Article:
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First Year Lawmakers Face Daunting To-do List

September 29, 2009 at 12:00 AM EDT
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In a discussion with Gwen Ifill, four freshmen lawmakers reflect on their experiences thus far dealing with a recession, overseas conflicts, and the health care debate.

GWEN IFILL: There are 35 Democrats and 22 Republicans in this year’s freshman class. Before coming to Washington, they were mayors, entrepreneurs, engineers, philanthropists and teachers. And once they arrived, they were immediately faced with a recession, an increasingly unpopular war, and a high-decibel health care debate.

How are they doing? We’ve invited four freshmen to join us here tonight, two Democrats, two Republicans.

Democrat Jared Polis represents Colorado’s Second District, which includes the cities of Boulder and Vail. The founder of two charter schools, he has also launched several successful small businesses.

Democrat Donna Edwards represents Maryland’s Fourth district, which includes Prince George’s County and suburban Washington. She won her seat, on her second try, by defeating a 16-year incumbent.

Republican Cynthia Lummis is Wyoming’s lone member of the House, representing the nation’s least populous congressional district. She previously served as state treasurer and in the state house.

Republican Aaron Schock represents the 18th District of Illinois, which includes Peoria. At 28 years old, he is the youngest member of the Congress. Before coming to Washington, he served in the state house and as a school board president.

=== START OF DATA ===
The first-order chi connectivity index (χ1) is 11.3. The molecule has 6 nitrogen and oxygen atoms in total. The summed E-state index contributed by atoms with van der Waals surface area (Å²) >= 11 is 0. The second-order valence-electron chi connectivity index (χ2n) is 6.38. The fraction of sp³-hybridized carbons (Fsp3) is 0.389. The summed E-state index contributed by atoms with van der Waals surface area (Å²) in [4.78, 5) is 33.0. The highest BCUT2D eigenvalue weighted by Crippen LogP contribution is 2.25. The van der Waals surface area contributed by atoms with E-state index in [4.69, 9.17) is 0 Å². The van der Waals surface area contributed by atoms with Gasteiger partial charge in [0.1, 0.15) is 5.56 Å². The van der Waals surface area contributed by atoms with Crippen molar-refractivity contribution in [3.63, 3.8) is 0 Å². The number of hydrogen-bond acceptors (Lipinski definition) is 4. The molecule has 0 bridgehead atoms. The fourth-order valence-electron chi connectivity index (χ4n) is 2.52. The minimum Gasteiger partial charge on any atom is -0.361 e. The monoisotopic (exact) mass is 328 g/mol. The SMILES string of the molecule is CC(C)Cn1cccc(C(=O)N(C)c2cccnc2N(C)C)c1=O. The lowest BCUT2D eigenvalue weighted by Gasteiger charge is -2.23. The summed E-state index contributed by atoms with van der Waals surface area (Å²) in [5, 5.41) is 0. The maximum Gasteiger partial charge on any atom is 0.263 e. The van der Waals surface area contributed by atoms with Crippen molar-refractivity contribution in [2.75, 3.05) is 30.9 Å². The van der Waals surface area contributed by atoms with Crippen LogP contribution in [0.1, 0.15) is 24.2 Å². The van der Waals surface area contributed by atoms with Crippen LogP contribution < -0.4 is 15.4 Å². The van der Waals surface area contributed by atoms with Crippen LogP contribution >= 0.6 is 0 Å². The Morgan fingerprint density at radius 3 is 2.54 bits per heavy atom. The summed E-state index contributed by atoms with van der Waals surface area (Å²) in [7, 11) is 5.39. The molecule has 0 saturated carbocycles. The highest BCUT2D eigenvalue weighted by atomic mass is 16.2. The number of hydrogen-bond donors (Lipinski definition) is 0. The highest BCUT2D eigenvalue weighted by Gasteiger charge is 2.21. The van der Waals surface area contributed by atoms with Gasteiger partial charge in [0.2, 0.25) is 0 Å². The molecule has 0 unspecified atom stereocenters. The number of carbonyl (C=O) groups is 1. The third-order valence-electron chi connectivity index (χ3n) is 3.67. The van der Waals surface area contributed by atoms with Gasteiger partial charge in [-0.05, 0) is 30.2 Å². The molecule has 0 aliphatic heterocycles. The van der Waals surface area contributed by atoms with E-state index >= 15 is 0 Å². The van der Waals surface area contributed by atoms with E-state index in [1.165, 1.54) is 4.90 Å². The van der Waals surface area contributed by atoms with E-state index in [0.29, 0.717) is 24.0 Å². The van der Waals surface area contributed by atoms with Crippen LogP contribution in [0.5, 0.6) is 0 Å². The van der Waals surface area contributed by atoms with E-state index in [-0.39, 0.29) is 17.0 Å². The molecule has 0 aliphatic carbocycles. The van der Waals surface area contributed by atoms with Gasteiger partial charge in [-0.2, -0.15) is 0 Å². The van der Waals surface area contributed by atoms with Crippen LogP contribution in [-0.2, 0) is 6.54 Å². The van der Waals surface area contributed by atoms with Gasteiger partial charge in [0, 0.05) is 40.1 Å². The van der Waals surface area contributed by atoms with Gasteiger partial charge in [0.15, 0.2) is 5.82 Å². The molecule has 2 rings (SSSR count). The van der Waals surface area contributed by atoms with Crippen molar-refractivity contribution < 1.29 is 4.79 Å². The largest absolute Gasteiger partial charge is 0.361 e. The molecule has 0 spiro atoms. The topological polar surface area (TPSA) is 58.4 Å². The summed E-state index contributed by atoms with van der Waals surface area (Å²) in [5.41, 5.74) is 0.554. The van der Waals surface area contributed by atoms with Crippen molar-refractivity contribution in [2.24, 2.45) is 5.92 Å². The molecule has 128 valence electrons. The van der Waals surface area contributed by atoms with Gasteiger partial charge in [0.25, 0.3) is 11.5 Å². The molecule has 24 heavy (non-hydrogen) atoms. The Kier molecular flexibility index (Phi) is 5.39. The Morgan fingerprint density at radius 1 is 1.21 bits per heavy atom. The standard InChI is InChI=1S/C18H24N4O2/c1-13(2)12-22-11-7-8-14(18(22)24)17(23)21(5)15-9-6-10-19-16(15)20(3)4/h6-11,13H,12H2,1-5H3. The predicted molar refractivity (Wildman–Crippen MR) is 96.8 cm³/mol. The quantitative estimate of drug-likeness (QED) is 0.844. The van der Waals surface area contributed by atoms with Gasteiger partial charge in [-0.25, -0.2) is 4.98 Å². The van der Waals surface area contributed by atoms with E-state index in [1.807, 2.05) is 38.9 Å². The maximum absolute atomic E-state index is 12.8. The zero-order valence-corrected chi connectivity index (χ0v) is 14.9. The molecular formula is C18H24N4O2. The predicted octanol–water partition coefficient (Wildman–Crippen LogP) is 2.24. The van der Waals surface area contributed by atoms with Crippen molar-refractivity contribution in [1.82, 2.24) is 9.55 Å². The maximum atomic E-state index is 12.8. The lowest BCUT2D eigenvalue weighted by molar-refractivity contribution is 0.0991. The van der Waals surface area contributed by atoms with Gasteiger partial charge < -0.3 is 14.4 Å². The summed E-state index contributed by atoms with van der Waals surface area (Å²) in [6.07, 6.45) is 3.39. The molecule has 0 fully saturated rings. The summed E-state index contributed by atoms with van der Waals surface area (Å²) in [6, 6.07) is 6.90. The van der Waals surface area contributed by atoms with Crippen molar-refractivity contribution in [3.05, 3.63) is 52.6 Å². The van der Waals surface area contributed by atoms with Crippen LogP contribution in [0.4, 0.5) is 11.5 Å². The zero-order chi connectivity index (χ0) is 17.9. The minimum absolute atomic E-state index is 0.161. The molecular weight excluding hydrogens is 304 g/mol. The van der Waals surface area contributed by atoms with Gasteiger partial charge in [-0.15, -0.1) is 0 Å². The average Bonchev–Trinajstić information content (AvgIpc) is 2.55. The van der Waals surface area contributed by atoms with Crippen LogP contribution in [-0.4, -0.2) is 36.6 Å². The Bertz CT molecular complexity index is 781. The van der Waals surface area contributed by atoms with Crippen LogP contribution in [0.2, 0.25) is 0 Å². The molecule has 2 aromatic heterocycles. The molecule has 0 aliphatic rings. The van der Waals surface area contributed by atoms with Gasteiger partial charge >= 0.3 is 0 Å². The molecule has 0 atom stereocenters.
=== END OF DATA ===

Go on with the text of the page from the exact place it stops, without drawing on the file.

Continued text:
Welcome to you all.

Cynthia Lummis, I want to start and ask you the question I’m going to ask everybody, briefly. What’s been your biggest surprise so far?

REP. CYNTHIA LUMMIS, R-Wyo.: Well, I’ve been surprised at how partisan Congress is. I came from a state where even though it’s dominated by Republicans, there seems to be a very good bipartisan relationship in the Wyoming legislature, where I served.

And, for example, we have more even numbers on our committees. Every bill is debated. Every bill gets a hearing in committees. We have three readings on every bill, so you have an opportunity to read the bills. There’s no incidents where a 300-page amendment is dropped on you at 3 a.m., then you’re voting on it the same day. So the partisan aspects of it have been surprising to me.

GWEN IFILL: Donna Edwards, how about you?

REP. DONNA EDWARDS, D-Md.: Well, I think, you know, I share some of what Cynthia has said. I think it’s been true that, while the policies and the politics are partisan, I’ve been able to develop, I think, really good relationships and friendships actually on the other side of the aisle. And I think that that took me a little bit by surprise, because it wasn’t what I expected just watching on television. And so it’s been a learning experience every day.